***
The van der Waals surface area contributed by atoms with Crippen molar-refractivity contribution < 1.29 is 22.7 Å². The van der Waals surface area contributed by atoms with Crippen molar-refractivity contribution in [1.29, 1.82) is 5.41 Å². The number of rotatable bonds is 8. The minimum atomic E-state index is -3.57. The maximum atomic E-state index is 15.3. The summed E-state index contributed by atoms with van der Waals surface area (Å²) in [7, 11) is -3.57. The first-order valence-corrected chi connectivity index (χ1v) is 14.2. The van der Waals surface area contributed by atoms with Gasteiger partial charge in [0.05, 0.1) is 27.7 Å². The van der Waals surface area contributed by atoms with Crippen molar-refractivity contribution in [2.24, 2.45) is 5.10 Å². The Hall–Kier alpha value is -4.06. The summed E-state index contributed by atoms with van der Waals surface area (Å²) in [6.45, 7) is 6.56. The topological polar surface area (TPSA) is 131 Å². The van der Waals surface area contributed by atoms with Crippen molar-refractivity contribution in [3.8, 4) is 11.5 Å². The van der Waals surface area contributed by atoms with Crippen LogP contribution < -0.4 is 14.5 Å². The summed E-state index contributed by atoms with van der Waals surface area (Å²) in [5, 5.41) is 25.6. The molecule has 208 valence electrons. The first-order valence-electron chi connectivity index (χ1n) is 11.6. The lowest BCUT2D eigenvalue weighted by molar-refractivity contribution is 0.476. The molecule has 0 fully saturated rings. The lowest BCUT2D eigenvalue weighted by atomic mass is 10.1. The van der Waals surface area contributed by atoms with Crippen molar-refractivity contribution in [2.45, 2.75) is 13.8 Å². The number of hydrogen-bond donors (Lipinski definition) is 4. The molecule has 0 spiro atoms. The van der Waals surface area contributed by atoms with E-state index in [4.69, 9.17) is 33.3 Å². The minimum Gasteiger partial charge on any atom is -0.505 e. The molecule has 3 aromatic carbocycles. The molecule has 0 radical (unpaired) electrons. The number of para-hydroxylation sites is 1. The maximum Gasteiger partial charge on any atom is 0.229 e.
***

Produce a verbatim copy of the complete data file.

The van der Waals surface area contributed by atoms with Crippen molar-refractivity contribution < 1.29 is 22.7 Å². The van der Waals surface area contributed by atoms with Crippen molar-refractivity contribution in [1.29, 1.82) is 5.41 Å². The number of rotatable bonds is 8. The minimum atomic E-state index is -3.57. The maximum atomic E-state index is 15.3. The summed E-state index contributed by atoms with van der Waals surface area (Å²) in [7, 11) is -3.57. The first-order valence-corrected chi connectivity index (χ1v) is 14.2. The van der Waals surface area contributed by atoms with Gasteiger partial charge in [0.05, 0.1) is 27.7 Å². The van der Waals surface area contributed by atoms with Crippen molar-refractivity contribution in [2.24, 2.45) is 5.10 Å². The Hall–Kier alpha value is -4.06. The summed E-state index contributed by atoms with van der Waals surface area (Å²) in [6.45, 7) is 6.56. The topological polar surface area (TPSA) is 131 Å². The van der Waals surface area contributed by atoms with Crippen molar-refractivity contribution in [3.8, 4) is 11.5 Å². The van der Waals surface area contributed by atoms with Crippen LogP contribution < -0.4 is 14.5 Å². The summed E-state index contributed by atoms with van der Waals surface area (Å²) in [5, 5.41) is 25.6. The molecule has 208 valence electrons. The first-order valence-electron chi connectivity index (χ1n) is 11.6. The lowest BCUT2D eigenvalue weighted by molar-refractivity contribution is 0.476. The molecule has 0 fully saturated rings. The lowest BCUT2D eigenvalue weighted by atomic mass is 10.1. The van der Waals surface area contributed by atoms with Crippen molar-refractivity contribution in [2.45, 2.75) is 13.8 Å². The number of hydrogen-bond donors (Lipinski definition) is 4. The molecule has 0 spiro atoms. The van der Waals surface area contributed by atoms with E-state index in [4.69, 9.17) is 33.3 Å². The minimum Gasteiger partial charge on any atom is -0.505 e. The molecule has 3 aromatic carbocycles. The molecule has 0 radical (unpaired) electrons. The number of para-hydroxylation sites is 1. The maximum Gasteiger partial charge on any atom is 0.229 e.